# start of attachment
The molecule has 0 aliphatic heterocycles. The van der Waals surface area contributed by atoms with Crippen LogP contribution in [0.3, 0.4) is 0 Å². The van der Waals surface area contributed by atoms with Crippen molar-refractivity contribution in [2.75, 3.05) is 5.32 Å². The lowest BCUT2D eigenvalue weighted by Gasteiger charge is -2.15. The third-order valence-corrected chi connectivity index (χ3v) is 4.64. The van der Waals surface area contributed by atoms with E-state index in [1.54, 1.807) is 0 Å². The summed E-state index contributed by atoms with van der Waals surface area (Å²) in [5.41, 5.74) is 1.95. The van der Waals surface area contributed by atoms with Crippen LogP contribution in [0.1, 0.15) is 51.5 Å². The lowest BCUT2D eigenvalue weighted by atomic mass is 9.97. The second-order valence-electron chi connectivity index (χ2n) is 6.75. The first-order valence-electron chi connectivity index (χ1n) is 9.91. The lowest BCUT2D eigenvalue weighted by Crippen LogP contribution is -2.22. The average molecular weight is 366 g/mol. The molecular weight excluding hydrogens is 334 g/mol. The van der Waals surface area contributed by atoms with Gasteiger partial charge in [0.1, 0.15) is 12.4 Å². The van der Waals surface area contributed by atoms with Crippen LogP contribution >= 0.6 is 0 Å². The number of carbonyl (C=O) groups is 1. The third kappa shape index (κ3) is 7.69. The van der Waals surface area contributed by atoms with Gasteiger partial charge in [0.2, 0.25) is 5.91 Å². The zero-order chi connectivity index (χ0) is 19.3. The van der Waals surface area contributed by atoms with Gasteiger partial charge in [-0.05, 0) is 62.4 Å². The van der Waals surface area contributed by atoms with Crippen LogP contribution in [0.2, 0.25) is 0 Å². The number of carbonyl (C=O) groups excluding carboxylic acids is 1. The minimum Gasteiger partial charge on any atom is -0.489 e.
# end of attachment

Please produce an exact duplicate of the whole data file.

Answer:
The molecule has 0 aliphatic heterocycles. The van der Waals surface area contributed by atoms with Crippen LogP contribution in [0.3, 0.4) is 0 Å². The van der Waals surface area contributed by atoms with Crippen molar-refractivity contribution in [2.75, 3.05) is 5.32 Å². The lowest BCUT2D eigenvalue weighted by Gasteiger charge is -2.15. The third-order valence-corrected chi connectivity index (χ3v) is 4.64. The van der Waals surface area contributed by atoms with E-state index in [1.54, 1.807) is 0 Å². The summed E-state index contributed by atoms with van der Waals surface area (Å²) in [5.41, 5.74) is 1.95. The van der Waals surface area contributed by atoms with Crippen LogP contribution in [0.1, 0.15) is 51.5 Å². The lowest BCUT2D eigenvalue weighted by atomic mass is 9.97. The second-order valence-electron chi connectivity index (χ2n) is 6.75. The first-order valence-electron chi connectivity index (χ1n) is 9.91. The lowest BCUT2D eigenvalue weighted by Crippen LogP contribution is -2.22. The average molecular weight is 366 g/mol. The molecular weight excluding hydrogens is 334 g/mol. The van der Waals surface area contributed by atoms with Gasteiger partial charge in [0.1, 0.15) is 12.4 Å². The van der Waals surface area contributed by atoms with Crippen LogP contribution >= 0.6 is 0 Å². The number of carbonyl (C=O) groups is 1. The third kappa shape index (κ3) is 7.69. The van der Waals surface area contributed by atoms with Gasteiger partial charge in [0.2, 0.25) is 5.91 Å². The zero-order chi connectivity index (χ0) is 19.3. The van der Waals surface area contributed by atoms with Gasteiger partial charge in [-0.05, 0) is 62.4 Å². The van der Waals surface area contributed by atoms with Crippen LogP contribution in [0.2, 0.25) is 0 Å². The number of carbonyl (C=O) groups excluding carboxylic acids is 1. The minimum Gasteiger partial charge on any atom is -0.489 e.